A major threat to the species is loss of nesting habitat due to clearance for small-scale use, agriculture, and because of fires, and perhaps because of the actions of African elephants Loxodonta africana
in Botswana and South Africa (del Hoyo et al.
2001; S. Thomsett,
S. Tyler, R. Tether, P. Leonard and L. Roxburgh in litt.
2010; K. Morrison and Y. Friedmann in litt.
2005). Widespread livestock grazing has also lead to the erosion of suitable grassland in Kenya, with perhaps only 10% of suitable habitat remaining in the country (S. Thomsett in litt.
. Although cultural beliefs offered some protection in the past in Kenya, recent generations tend not to hold such values, and the species may be directly persecuted as a result (S. Thomsett in litt.
. Persecution also occurs directly as the species breaks window panes by attacking its own reflection in glass, indirectly by consuming poisoned bait, and it is sometimes killed as a supersitious token measure against drought (del Hoyo et al.
2001; K. Morrison and Y. Friedmann in litt.
. Collisions with powerlines may also be a threat in South Africa (K. Morrison and Y. Friedmann in litt.
. Such threats are exacerbated by the slow reproductive rate and maturation, longevity and social structure of the species (S. Thomsett in litt.
. Conservation Actions Underway
It may still be protected by tribal lore in many areas, and occurs in several reserves and at least seven national parks (del Hoyo et al.
2001). There is extensive conservation work being carried out in South Africa, including a re-introduction programme, research into several different areas (population dynamics, tracking, and the feasibility of supplementary feeding, multiple clutching, group supplementation and artificial nest-site provision), and public awareness campaigns (A. Turner in litt.
2009). From 2000-2008 the Mabula Project attempted 13 soft and hard releases and re- introductions of individuals, and a re-introduced female fledged a chick in 2008 in the Mabula Game Reserve (A. Turner in litt.
2009, 2011). Conservation Actions Proposed
Conduct population surveys and establish monitoring to assess population trends. Begin awareness campaigns to prevent persecution. Identify key strongholds of the species and prevent further habitat degradation in these areas. Continue to research the effectiveness of artificial nest-sites.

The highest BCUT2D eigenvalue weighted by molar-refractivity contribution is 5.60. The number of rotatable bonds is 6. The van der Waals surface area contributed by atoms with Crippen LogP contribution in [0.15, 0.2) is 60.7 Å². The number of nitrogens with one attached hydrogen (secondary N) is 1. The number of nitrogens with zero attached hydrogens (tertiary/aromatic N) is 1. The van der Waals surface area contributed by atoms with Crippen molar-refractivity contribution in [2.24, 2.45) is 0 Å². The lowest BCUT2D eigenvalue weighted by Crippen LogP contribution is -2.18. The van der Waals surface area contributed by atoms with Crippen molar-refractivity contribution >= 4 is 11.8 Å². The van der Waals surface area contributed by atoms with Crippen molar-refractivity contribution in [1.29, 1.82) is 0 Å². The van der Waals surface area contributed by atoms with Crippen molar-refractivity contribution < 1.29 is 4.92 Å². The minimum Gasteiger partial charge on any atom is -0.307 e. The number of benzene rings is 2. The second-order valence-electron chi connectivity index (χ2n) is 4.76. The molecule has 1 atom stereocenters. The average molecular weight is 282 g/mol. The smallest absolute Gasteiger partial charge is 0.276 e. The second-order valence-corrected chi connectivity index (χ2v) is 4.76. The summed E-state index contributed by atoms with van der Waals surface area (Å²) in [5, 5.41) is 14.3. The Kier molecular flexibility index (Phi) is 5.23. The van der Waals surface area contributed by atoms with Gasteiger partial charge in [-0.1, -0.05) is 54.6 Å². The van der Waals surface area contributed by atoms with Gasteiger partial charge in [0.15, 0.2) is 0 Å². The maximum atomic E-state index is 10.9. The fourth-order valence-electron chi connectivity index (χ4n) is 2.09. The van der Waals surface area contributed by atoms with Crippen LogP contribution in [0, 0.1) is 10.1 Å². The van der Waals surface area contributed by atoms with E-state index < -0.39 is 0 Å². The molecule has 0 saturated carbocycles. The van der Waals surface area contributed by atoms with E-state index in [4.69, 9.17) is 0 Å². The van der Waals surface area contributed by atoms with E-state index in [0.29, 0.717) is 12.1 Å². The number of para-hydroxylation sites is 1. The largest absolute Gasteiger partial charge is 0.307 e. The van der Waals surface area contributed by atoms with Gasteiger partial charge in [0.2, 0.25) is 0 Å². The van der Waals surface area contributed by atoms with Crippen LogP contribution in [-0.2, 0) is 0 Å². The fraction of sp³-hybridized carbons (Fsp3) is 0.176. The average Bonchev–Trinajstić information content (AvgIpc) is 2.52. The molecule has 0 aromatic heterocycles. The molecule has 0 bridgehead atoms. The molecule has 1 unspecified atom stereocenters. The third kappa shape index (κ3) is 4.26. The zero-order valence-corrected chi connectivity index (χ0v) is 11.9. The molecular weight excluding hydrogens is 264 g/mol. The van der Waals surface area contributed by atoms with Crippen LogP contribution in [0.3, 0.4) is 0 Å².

del Hoyo, J.; Elliott, A.; Sargatal, J. 2001. Handbook of the Birds of the World, vol. 6: Mousebirds to Hornbills. Lynx Edicions, Barcelona, Spain.
Further web sources of information
Explore HBW Alive for further information on this species
Search for photos and videos, and hear sounds of this species from the Internet Bird Collection
Text account compilers
Butchart, S., Calvert, R., Ekstrom, J., Symes, A.
Leonard, P., Roxburgh, L., Tether, R., Thomsett, S., Turner, A., Tyler, S.
IUCN Red List evaluators
Butchart, S., Taylor, J.
BirdLife International (2016) Species factsheet: Bucorvus leadbeateri. Downloaded from
http://www.birdlife.org on 30/09/2016.
Recommended citation for factsheets for more than one species: BirdLife International (2016) IUCN Red List for birds. Downloaded from
http://www.birdlife.org on 30/09/2016.
This information is based upon, and updates, the information published in BirdLife International (2000)
Threatened birds of the world. Barcelona and Cambridge, UK: Lynx Edicions and BirdLife International, BirdLife International (2004)
Threatened birds of the world 2004 CD-ROM and BirdLife International (2008) Threatened birds of the world 2008 CD-ROM. These sources provide the information for species accounts for the birds on the IUCN Red List.
To provide new information to update this factsheet or to correct any errors, please email BirdLife
To contribute to discussions on the evaluation of the IUCN Red List status of Globally Threatened Birds, please visit BirdLife's Globally Threatened Bird Forums.